Unique Utah demographic characteristics influence state's household income data
Utah continues to be recognized nationwide for the state's young population, large household size and high labor force participation, particularly among teenagers and young adults.
Utah's demographic characteristics continue to be manifest in numerous measurements during the federal government's decennial census processes.
The 2000 Census asked several questions concerning employment and income of household members at locations across the United States, pointed out the Utah Department of Workforce Services.
One of the more interesting measures is household income distribution. Distribution involves classifying households by various income categories.
A comparison of the distribution of household income between Utah and the U.S. indicates that:
Utah has fewer households with incomes registering at less than $25,000 annually.
In Utah, 23 percent of the households fall into the less than $25,000 category versus 29 percent for the U.S.
Utah has fewer households at locations across the state with incomes exceeding $100,000.
In Utah, 11.2 percent of the households report earning annual incomes of more than $100,000 versus 12.3 percent for the U.S.
Utah has more households with annual incomes totaling between $25,000 and $99,999.
In Utah, 66.2 percent of the households earn $25,000 to $99,999 versus 59 percent for the U.S.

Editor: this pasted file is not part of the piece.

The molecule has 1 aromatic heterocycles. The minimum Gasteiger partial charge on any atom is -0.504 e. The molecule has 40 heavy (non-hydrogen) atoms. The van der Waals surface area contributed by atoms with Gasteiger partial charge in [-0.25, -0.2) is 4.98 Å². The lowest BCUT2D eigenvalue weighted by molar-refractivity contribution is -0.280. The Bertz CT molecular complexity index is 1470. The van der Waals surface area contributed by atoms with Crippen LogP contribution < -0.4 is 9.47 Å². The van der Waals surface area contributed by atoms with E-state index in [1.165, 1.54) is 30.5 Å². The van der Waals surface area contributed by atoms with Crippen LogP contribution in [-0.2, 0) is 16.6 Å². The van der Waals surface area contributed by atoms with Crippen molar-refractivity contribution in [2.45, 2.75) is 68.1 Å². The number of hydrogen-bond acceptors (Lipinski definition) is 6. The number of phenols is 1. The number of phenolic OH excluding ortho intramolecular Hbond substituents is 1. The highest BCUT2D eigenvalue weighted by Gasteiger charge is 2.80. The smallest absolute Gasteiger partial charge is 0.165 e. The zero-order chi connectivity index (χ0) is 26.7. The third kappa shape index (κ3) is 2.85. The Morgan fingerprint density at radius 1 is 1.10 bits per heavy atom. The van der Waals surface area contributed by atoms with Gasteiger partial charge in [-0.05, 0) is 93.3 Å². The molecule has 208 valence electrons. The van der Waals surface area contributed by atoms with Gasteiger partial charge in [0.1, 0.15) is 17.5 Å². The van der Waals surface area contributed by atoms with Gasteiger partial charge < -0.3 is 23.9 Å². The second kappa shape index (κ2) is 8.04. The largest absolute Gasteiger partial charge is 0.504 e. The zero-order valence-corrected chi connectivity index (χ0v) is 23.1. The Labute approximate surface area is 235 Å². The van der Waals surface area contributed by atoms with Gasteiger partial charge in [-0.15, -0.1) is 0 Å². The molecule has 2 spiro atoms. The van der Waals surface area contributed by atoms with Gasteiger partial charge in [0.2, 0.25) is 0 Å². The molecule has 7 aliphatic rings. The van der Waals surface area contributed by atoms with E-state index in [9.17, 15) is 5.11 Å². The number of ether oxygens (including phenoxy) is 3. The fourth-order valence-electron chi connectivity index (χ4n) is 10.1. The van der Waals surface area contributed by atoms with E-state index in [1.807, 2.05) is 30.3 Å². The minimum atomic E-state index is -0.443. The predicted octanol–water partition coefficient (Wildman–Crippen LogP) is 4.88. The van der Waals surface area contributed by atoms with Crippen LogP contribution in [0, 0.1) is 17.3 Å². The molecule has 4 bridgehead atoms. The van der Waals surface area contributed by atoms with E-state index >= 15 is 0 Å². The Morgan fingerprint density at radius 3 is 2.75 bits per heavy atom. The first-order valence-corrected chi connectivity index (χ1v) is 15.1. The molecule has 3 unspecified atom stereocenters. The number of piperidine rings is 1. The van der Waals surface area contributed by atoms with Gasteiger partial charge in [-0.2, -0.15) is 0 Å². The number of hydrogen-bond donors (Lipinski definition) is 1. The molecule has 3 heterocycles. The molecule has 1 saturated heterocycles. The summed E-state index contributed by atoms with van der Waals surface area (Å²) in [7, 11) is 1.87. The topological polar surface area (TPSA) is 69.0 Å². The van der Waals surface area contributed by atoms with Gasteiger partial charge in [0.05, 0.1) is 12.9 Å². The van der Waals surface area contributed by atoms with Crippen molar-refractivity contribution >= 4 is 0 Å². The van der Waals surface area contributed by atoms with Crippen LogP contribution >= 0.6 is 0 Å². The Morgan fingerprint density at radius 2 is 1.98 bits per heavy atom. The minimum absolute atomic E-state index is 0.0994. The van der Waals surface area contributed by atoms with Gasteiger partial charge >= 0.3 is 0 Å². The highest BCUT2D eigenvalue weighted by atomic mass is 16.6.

Utah's median household income registers at $45,726 or 8.8 percent higher than the U.S. figure of $41,994.
Utah ranks 15th place in median household income when compared to the other 49 states.
A second labor market characteristic of Utah is that, on average, wages are lower than found nationally, indicated the workforce services department.
But a greater proportion of Utahns live with families and the have more people per household.
In addition, Utah teenagers and young adults are more likely to be employed.
Therefore, the sum of all income of persons older than 15 years of age residing in the typical Utah household exceeds the U.S. average.
Utah counties reflect significant differences in the household income distribution.
One way to illustrate the variation in distribution is to look at the percentage of households with incomes of $50,000 and higher, explained the workforce services department.
A clear distinction emerges between Utah counties.
In nine counties, 43 percent or more of the households report incomes in excess of $50,000. In the remaining 20 counties, the percentage of higher income levels fall between 22 percent and 37 percent.
The nine higher income areas consist of Utah's four large metropolitan locations, Salt Lake, Utah, Weber and Davis, along with metro-fringe Box Elder, Morgan, Summit, Tooele and Wasatch counties.
The 2000 Census determined that the nine counties accounted for 82.3 percent of Utah's population, 84 percent of employment and 85.9 percent of the state's income.
The remaining 20 areas are frequently referred to as Utah's "non-urban" counties. The 20 counties are less economically diversified and are characterized by economic activities related to natural resources, agriculture and recreation.
The 2000 Census data provides insight on the trends observed in Utah for years. Utah is an urban state with most of the population and economic activity concentrated along the Wasatch Front and adjacent counties.
Utahns experience smaller extremes in income than Americans as a whole. The middle class in Utah is larger and households are typically bigger as well as younger, with more members employed.